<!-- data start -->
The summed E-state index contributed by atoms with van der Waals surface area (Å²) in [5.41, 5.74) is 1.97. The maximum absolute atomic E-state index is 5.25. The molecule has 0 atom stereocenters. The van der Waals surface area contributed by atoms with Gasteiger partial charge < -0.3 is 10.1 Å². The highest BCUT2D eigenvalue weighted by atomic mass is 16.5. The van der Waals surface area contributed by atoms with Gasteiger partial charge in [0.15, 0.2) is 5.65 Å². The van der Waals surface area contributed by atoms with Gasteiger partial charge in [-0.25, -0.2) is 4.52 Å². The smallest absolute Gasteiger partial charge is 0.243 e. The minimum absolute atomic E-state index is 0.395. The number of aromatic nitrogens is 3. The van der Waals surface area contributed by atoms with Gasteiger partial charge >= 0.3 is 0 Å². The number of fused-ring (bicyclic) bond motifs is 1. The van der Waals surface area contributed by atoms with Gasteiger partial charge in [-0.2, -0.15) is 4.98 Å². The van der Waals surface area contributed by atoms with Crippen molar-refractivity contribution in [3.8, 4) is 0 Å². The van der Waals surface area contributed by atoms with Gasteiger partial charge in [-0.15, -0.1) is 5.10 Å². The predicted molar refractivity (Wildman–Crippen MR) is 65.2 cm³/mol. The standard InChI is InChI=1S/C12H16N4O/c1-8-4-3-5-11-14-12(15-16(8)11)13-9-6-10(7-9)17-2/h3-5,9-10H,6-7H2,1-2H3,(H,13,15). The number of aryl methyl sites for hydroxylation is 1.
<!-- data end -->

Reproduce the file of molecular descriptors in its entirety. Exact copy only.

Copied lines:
The summed E-state index contributed by atoms with van der Waals surface area (Å²) in [5.41, 5.74) is 1.97. The maximum absolute atomic E-state index is 5.25. The molecule has 0 atom stereocenters. The van der Waals surface area contributed by atoms with Gasteiger partial charge < -0.3 is 10.1 Å². The highest BCUT2D eigenvalue weighted by atomic mass is 16.5. The van der Waals surface area contributed by atoms with Gasteiger partial charge in [0.15, 0.2) is 5.65 Å². The van der Waals surface area contributed by atoms with Gasteiger partial charge in [-0.25, -0.2) is 4.52 Å². The smallest absolute Gasteiger partial charge is 0.243 e. The minimum absolute atomic E-state index is 0.395. The number of aromatic nitrogens is 3. The van der Waals surface area contributed by atoms with Gasteiger partial charge >= 0.3 is 0 Å². The number of fused-ring (bicyclic) bond motifs is 1. The van der Waals surface area contributed by atoms with Gasteiger partial charge in [-0.2, -0.15) is 4.98 Å². The van der Waals surface area contributed by atoms with Crippen molar-refractivity contribution in [3.8, 4) is 0 Å². The van der Waals surface area contributed by atoms with Gasteiger partial charge in [-0.15, -0.1) is 5.10 Å². The predicted molar refractivity (Wildman–Crippen MR) is 65.2 cm³/mol. The standard InChI is InChI=1S/C12H16N4O/c1-8-4-3-5-11-14-12(15-16(8)11)13-9-6-10(7-9)17-2/h3-5,9-10H,6-7H2,1-2H3,(H,13,15). The number of aryl methyl sites for hydroxylation is 1.